• The really sad thing is not that plenty such independent (both in the sense of being self-funded and of stylistic independence) animation hasn’t been done in Japan – it has, and continues to be – but that an entire nation’s animated works have been stereotyped in order to sell it as a brand, misleading many a foreigner into believing they’ve general idea of the big picture when they’re ignorant to almost the first half of their history and many of the most interesting examples since then, with the language barrier and people stuck on one side writing about it enforcing and spreading these… Not so such much outright falsities as a very skewed, blinkered idea of what is significant and notable and where and when it is to be found (though with a lot of work it could be part of the solution, Wikipedia and it’s fan- rather than artist or scholar-skewed editorship and the easiness of not looking beyond it when it appears to offer a succinct answer can be part of the problem with such matters). But on the other hand, if it weren’t for this success-by-stereotyping leading to the establishment of distribution channels, would we have even the small token of the licensed and subtitled streams of KATÅŒ Kunio’s films and a YUASA Masaaki series that some of us have today? There is nothing quite like even this for such works in other foreign languages (unless of course there’s some wonderful site out there I’m ignorant of myself; iTunes has a few subbed short films but the last I downloaded was insultingly low-resolution).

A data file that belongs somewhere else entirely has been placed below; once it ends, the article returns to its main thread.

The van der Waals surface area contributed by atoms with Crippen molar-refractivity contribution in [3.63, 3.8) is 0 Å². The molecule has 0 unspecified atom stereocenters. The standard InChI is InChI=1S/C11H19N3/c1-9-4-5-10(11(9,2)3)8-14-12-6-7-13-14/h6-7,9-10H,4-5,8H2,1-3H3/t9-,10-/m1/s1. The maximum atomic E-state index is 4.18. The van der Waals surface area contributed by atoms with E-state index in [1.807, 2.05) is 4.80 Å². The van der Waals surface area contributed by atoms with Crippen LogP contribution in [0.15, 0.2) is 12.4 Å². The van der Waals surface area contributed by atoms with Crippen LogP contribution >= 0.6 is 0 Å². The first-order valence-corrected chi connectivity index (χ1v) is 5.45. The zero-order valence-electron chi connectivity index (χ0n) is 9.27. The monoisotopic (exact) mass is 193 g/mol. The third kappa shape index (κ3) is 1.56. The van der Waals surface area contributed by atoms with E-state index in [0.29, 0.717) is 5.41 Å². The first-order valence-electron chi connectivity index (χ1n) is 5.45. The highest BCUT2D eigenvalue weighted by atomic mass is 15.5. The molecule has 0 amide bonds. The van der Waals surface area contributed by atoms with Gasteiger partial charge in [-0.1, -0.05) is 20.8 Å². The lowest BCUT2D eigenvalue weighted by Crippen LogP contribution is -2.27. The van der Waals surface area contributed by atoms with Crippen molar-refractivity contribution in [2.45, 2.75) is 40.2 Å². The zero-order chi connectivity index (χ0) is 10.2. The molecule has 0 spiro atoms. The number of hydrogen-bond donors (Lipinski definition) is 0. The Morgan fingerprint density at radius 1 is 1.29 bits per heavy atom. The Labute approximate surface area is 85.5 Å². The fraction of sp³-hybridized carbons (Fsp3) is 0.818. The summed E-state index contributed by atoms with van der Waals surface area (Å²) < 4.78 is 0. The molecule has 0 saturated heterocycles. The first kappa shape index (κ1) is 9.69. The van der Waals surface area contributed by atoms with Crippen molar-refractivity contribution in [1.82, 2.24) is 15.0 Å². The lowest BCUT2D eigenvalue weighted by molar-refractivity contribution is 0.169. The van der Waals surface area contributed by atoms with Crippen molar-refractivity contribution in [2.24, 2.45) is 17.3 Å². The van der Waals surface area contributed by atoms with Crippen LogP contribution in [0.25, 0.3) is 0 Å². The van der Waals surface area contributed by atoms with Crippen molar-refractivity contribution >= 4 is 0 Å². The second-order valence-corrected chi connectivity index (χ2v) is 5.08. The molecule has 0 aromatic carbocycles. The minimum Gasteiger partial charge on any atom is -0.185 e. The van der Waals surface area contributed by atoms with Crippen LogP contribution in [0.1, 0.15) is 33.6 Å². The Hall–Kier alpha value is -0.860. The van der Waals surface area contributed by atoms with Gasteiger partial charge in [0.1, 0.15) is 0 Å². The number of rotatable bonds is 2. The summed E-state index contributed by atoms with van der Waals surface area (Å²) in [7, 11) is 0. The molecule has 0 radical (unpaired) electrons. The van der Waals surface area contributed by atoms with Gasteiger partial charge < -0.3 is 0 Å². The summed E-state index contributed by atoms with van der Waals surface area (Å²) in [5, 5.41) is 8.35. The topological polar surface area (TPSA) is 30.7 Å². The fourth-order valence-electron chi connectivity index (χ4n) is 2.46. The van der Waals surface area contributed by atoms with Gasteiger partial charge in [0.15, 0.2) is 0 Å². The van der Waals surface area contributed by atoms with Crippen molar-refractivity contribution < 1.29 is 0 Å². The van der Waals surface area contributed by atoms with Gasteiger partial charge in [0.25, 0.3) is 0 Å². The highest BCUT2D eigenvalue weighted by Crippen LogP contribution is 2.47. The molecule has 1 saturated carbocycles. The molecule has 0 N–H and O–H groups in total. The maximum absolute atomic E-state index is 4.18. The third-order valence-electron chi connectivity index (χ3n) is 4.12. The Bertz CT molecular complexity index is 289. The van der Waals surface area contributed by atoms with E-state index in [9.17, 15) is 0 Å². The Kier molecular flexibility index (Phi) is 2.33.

On a positive note, Catherine Munroe Hotes has since posted the most thorough Kawamoto biography this side of the divide at – including links to uploads of his early Shiba Pro commercial work and her equally revelatory earlier notes on individual films. There’s naturally also plenty of mentions at if one does a search for his name, though the titbits – such as that his Book of the Dead feature was at least half-funded by fan contributions – are scattered amongst many entries; there’s rather more there on Tadanari Okamoto, whom Kawamoto often comes up in connection with.

    • Chris Sobieniak

      That’s pretty much been my problem with the way animation from Japan is always classed or stereotyped into because of that branding and the people who still tag it as such for things outside the mainstream such as this (let alone the early works that have been discovered in Japan going back to the early 20th century). It’s still very closed-minded and and broaden enough for anyone here to get a clue outside the appreciated few.

  • Tamu

    This is so odd. I was thinking of The Breaking of Branches is Forbidden this morning on the bus.

    I have a huge admiration for his work, but what I liked best was finding out what a warm, decent man he was. A great talent and great person.

  • GhaleonQ

    God, Wei Te, Satoshi Kon, and Kawamoto in 1 year?

    And, yeah, I always preferred Okamoto, but I’ll always look fondly on Kawamoto for finishing Okamoto’s last film.

  • Oh my… what a sad day. He was a wonderful director and a good man.

    May he not be forgotten.